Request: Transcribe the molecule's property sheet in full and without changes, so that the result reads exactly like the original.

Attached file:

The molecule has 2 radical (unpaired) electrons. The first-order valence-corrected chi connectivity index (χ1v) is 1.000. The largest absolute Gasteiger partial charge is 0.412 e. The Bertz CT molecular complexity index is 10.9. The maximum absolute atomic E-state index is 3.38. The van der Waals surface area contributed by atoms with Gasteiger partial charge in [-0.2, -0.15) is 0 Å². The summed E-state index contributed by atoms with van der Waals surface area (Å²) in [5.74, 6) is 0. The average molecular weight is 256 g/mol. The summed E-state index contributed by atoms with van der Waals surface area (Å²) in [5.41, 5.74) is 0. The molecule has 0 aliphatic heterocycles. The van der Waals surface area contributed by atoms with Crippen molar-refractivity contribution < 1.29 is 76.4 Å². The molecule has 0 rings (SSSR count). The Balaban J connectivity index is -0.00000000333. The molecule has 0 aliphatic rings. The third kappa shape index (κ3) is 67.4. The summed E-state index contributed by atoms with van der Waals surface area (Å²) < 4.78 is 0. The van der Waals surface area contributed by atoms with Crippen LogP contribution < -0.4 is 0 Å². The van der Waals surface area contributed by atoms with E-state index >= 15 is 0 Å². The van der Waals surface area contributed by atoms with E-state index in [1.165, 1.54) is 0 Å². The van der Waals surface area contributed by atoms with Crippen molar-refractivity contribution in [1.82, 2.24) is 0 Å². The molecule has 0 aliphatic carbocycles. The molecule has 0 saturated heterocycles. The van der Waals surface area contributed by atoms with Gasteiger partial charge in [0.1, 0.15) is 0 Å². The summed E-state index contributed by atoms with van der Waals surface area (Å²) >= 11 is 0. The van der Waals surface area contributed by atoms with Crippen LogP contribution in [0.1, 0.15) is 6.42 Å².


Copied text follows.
The molecule has 2 radical (unpaired) electrons. The first-order valence-corrected chi connectivity index (χ1v) is 1.000. The largest absolute Gasteiger partial charge is 0.412 e. The Bertz CT molecular complexity index is 10.9. The maximum absolute atomic E-state index is 3.38. The van der Waals surface area contributed by atoms with Gasteiger partial charge in [-0.2, -0.15) is 0 Å². The summed E-state index contributed by atoms with van der Waals surface area (Å²) in [5.74, 6) is 0. The average molecular weight is 256 g/mol. The summed E-state index contributed by atoms with van der Waals surface area (Å²) in [5.41, 5.74) is 0. The molecule has 0 aliphatic heterocycles. The van der Waals surface area contributed by atoms with Crippen molar-refractivity contribution < 1.29 is 76.4 Å². The molecule has 0 rings (SSSR count). The Balaban J connectivity index is -0.00000000333. The molecule has 0 aliphatic rings. The third kappa shape index (κ3) is 67.4. The summed E-state index contributed by atoms with van der Waals surface area (Å²) < 4.78 is 0. The van der Waals surface area contributed by atoms with Crippen LogP contribution < -0.4 is 0 Å². The van der Waals surface area contributed by atoms with E-state index >= 15 is 0 Å². The van der Waals surface area contributed by atoms with E-state index in [1.165, 1.54) is 0 Å². The van der Waals surface area contributed by atoms with Crippen molar-refractivity contribution in [1.82, 2.24) is 0 Å². The molecule has 0 aliphatic carbocycles. The molecule has 0 saturated heterocycles. The van der Waals surface area contributed by atoms with Gasteiger partial charge in [0.1, 0.15) is 0 Å². The summed E-state index contributed by atoms with van der Waals surface area (Å²) >= 11 is 0. The van der Waals surface area contributed by atoms with Crippen LogP contribution in [0.1, 0.15) is 6.42 Å².